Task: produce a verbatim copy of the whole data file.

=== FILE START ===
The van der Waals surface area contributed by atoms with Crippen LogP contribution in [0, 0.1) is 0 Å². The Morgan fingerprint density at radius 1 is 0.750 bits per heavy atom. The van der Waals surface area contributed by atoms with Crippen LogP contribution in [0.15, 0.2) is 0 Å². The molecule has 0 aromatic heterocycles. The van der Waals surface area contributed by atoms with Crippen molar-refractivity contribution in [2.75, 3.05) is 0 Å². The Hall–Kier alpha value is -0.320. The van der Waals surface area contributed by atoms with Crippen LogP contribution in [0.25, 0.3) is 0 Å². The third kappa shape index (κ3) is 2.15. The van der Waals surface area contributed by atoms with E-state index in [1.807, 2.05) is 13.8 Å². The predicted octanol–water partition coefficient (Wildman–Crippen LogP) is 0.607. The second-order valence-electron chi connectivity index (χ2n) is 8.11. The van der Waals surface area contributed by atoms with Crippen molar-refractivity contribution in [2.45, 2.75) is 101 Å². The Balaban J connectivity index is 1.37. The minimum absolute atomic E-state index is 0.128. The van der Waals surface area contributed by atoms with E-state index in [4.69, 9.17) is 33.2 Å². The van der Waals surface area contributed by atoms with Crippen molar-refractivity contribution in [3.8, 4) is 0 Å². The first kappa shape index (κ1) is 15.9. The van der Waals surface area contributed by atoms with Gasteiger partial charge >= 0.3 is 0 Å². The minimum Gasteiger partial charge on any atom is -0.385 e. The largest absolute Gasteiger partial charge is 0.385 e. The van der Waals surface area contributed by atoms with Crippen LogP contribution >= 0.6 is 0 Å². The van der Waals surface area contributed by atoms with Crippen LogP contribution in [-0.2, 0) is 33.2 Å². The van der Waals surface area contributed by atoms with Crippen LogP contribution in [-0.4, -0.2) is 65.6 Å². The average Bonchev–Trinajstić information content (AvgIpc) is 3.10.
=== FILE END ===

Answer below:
The van der Waals surface area contributed by atoms with Crippen LogP contribution in [0, 0.1) is 0 Å². The Morgan fingerprint density at radius 1 is 0.750 bits per heavy atom. The van der Waals surface area contributed by atoms with Crippen LogP contribution in [0.15, 0.2) is 0 Å². The molecule has 0 aromatic heterocycles. The van der Waals surface area contributed by atoms with Crippen molar-refractivity contribution in [2.75, 3.05) is 0 Å². The Hall–Kier alpha value is -0.320. The van der Waals surface area contributed by atoms with Crippen LogP contribution in [0.25, 0.3) is 0 Å². The third kappa shape index (κ3) is 2.15. The van der Waals surface area contributed by atoms with E-state index in [1.807, 2.05) is 13.8 Å². The predicted octanol–water partition coefficient (Wildman–Crippen LogP) is 0.607. The second-order valence-electron chi connectivity index (χ2n) is 8.11. The van der Waals surface area contributed by atoms with Crippen molar-refractivity contribution in [2.45, 2.75) is 101 Å². The Balaban J connectivity index is 1.37. The minimum absolute atomic E-state index is 0.128. The van der Waals surface area contributed by atoms with E-state index in [4.69, 9.17) is 33.2 Å². The van der Waals surface area contributed by atoms with Crippen molar-refractivity contribution in [3.8, 4) is 0 Å². The first kappa shape index (κ1) is 15.9. The van der Waals surface area contributed by atoms with Gasteiger partial charge >= 0.3 is 0 Å². The minimum Gasteiger partial charge on any atom is -0.385 e. The largest absolute Gasteiger partial charge is 0.385 e. The van der Waals surface area contributed by atoms with Crippen LogP contribution >= 0.6 is 0 Å². The van der Waals surface area contributed by atoms with Crippen LogP contribution in [-0.2, 0) is 33.2 Å². The van der Waals surface area contributed by atoms with Crippen LogP contribution in [-0.4, -0.2) is 65.6 Å². The average Bonchev–Trinajstić information content (AvgIpc) is 3.10.